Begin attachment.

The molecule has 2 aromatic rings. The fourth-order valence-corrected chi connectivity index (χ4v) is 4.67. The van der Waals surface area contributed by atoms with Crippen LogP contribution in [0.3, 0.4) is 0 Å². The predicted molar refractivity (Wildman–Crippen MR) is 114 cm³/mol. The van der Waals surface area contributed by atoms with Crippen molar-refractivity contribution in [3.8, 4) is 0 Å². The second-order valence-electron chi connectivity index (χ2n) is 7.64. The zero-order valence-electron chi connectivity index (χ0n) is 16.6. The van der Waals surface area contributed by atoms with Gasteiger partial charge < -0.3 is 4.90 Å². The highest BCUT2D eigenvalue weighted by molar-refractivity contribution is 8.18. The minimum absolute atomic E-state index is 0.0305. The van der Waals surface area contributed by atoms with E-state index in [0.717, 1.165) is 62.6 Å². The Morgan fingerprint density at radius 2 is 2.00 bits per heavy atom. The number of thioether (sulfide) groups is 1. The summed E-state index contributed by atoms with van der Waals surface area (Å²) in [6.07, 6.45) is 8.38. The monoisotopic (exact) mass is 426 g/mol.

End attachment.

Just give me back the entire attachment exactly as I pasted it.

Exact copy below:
The molecule has 2 aromatic rings. The fourth-order valence-corrected chi connectivity index (χ4v) is 4.67. The van der Waals surface area contributed by atoms with Crippen LogP contribution in [0.3, 0.4) is 0 Å². The predicted molar refractivity (Wildman–Crippen MR) is 114 cm³/mol. The van der Waals surface area contributed by atoms with Crippen molar-refractivity contribution in [3.8, 4) is 0 Å². The second-order valence-electron chi connectivity index (χ2n) is 7.64. The zero-order valence-electron chi connectivity index (χ0n) is 16.6. The van der Waals surface area contributed by atoms with Gasteiger partial charge < -0.3 is 4.90 Å². The highest BCUT2D eigenvalue weighted by molar-refractivity contribution is 8.18. The minimum absolute atomic E-state index is 0.0305. The van der Waals surface area contributed by atoms with E-state index in [0.717, 1.165) is 62.6 Å². The Morgan fingerprint density at radius 2 is 2.00 bits per heavy atom. The number of thioether (sulfide) groups is 1. The summed E-state index contributed by atoms with van der Waals surface area (Å²) in [6.07, 6.45) is 8.38. The monoisotopic (exact) mass is 426 g/mol.